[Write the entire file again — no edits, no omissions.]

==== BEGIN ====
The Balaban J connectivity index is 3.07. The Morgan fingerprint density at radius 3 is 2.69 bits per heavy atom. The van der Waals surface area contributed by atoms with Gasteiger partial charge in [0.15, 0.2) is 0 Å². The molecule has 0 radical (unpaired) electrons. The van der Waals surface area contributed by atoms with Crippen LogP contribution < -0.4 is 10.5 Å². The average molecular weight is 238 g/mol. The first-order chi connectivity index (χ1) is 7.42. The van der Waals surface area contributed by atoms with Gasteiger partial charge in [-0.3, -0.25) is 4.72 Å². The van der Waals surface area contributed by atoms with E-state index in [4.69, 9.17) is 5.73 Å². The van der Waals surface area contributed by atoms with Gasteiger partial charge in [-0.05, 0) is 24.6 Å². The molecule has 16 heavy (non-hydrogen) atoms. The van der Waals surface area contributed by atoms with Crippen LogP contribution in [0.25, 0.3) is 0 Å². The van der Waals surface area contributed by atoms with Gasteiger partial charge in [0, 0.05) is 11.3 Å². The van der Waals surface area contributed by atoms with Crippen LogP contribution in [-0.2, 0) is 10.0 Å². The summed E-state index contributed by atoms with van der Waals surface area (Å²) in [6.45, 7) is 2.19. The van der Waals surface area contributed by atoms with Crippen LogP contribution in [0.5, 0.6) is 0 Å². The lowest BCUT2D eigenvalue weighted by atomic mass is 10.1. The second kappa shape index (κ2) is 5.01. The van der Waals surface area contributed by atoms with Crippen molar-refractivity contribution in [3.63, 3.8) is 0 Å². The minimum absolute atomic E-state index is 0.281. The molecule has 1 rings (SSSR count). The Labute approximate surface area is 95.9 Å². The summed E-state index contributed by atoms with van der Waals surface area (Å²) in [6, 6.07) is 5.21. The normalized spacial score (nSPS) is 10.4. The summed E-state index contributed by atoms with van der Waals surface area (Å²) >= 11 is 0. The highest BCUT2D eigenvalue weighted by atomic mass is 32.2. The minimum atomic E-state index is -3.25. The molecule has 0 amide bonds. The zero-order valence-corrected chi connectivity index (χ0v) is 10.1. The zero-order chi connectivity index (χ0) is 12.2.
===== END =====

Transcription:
The Balaban J connectivity index is 3.07. The Morgan fingerprint density at radius 3 is 2.69 bits per heavy atom. The van der Waals surface area contributed by atoms with Gasteiger partial charge in [0.15, 0.2) is 0 Å². The molecule has 0 radical (unpaired) electrons. The van der Waals surface area contributed by atoms with Crippen LogP contribution < -0.4 is 10.5 Å². The average molecular weight is 238 g/mol. The first-order chi connectivity index (χ1) is 7.42. The van der Waals surface area contributed by atoms with Gasteiger partial charge in [-0.3, -0.25) is 4.72 Å². The van der Waals surface area contributed by atoms with E-state index in [4.69, 9.17) is 5.73 Å². The van der Waals surface area contributed by atoms with Gasteiger partial charge in [-0.05, 0) is 24.6 Å². The molecule has 16 heavy (non-hydrogen) atoms. The van der Waals surface area contributed by atoms with Crippen LogP contribution in [0.25, 0.3) is 0 Å². The van der Waals surface area contributed by atoms with Gasteiger partial charge in [0, 0.05) is 11.3 Å². The van der Waals surface area contributed by atoms with Crippen LogP contribution in [-0.2, 0) is 10.0 Å². The summed E-state index contributed by atoms with van der Waals surface area (Å²) in [6.45, 7) is 2.19. The van der Waals surface area contributed by atoms with Crippen LogP contribution in [0.5, 0.6) is 0 Å². The lowest BCUT2D eigenvalue weighted by atomic mass is 10.1. The second kappa shape index (κ2) is 5.01. The van der Waals surface area contributed by atoms with Crippen molar-refractivity contribution in [3.63, 3.8) is 0 Å². The minimum absolute atomic E-state index is 0.281. The molecule has 1 rings (SSSR count). The Labute approximate surface area is 95.9 Å². The summed E-state index contributed by atoms with van der Waals surface area (Å²) in [6, 6.07) is 5.21. The normalized spacial score (nSPS) is 10.4. The summed E-state index contributed by atoms with van der Waals surface area (Å²) >= 11 is 0. The highest BCUT2D eigenvalue weighted by atomic mass is 32.2. The minimum atomic E-state index is -3.25. The molecule has 0 amide bonds. The zero-order valence-corrected chi connectivity index (χ0v) is 10.1. The zero-order chi connectivity index (χ0) is 12.2.